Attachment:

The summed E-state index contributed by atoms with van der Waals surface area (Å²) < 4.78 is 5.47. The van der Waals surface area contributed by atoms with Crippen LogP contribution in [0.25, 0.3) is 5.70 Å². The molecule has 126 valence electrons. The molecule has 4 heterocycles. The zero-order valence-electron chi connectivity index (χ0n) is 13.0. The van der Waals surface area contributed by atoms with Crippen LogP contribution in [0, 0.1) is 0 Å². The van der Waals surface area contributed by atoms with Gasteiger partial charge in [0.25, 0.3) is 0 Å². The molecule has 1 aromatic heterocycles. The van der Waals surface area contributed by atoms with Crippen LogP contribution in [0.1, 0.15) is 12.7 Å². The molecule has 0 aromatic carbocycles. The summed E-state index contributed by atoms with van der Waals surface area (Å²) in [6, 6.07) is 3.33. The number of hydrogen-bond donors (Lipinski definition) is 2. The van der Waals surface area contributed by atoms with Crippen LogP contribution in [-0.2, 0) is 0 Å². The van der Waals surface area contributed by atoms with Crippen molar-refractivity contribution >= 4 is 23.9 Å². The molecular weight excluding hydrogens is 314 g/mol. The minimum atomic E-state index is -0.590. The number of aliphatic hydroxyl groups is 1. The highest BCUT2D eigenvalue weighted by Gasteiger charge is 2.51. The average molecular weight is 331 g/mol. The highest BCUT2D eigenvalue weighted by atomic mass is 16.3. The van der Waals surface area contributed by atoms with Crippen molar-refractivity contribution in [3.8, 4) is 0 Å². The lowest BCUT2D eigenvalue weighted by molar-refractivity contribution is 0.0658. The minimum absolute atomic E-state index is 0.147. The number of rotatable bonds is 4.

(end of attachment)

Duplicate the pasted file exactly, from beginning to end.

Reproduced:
The summed E-state index contributed by atoms with van der Waals surface area (Å²) < 4.78 is 5.47. The van der Waals surface area contributed by atoms with Crippen LogP contribution in [0.25, 0.3) is 5.70 Å². The molecule has 126 valence electrons. The molecule has 4 heterocycles. The zero-order valence-electron chi connectivity index (χ0n) is 13.0. The van der Waals surface area contributed by atoms with Crippen LogP contribution in [0, 0.1) is 0 Å². The van der Waals surface area contributed by atoms with Gasteiger partial charge in [0.25, 0.3) is 0 Å². The molecule has 1 aromatic heterocycles. The van der Waals surface area contributed by atoms with Crippen LogP contribution in [0.1, 0.15) is 12.7 Å². The molecule has 0 aromatic carbocycles. The summed E-state index contributed by atoms with van der Waals surface area (Å²) in [6, 6.07) is 3.33. The number of hydrogen-bond donors (Lipinski definition) is 2. The van der Waals surface area contributed by atoms with Crippen LogP contribution in [-0.2, 0) is 0 Å². The van der Waals surface area contributed by atoms with Crippen molar-refractivity contribution >= 4 is 23.9 Å². The molecular weight excluding hydrogens is 314 g/mol. The minimum atomic E-state index is -0.590. The number of aliphatic hydroxyl groups is 1. The highest BCUT2D eigenvalue weighted by Gasteiger charge is 2.51. The average molecular weight is 331 g/mol. The highest BCUT2D eigenvalue weighted by atomic mass is 16.3. The van der Waals surface area contributed by atoms with Crippen molar-refractivity contribution in [3.8, 4) is 0 Å². The lowest BCUT2D eigenvalue weighted by molar-refractivity contribution is 0.0658. The minimum absolute atomic E-state index is 0.147. The number of rotatable bonds is 4.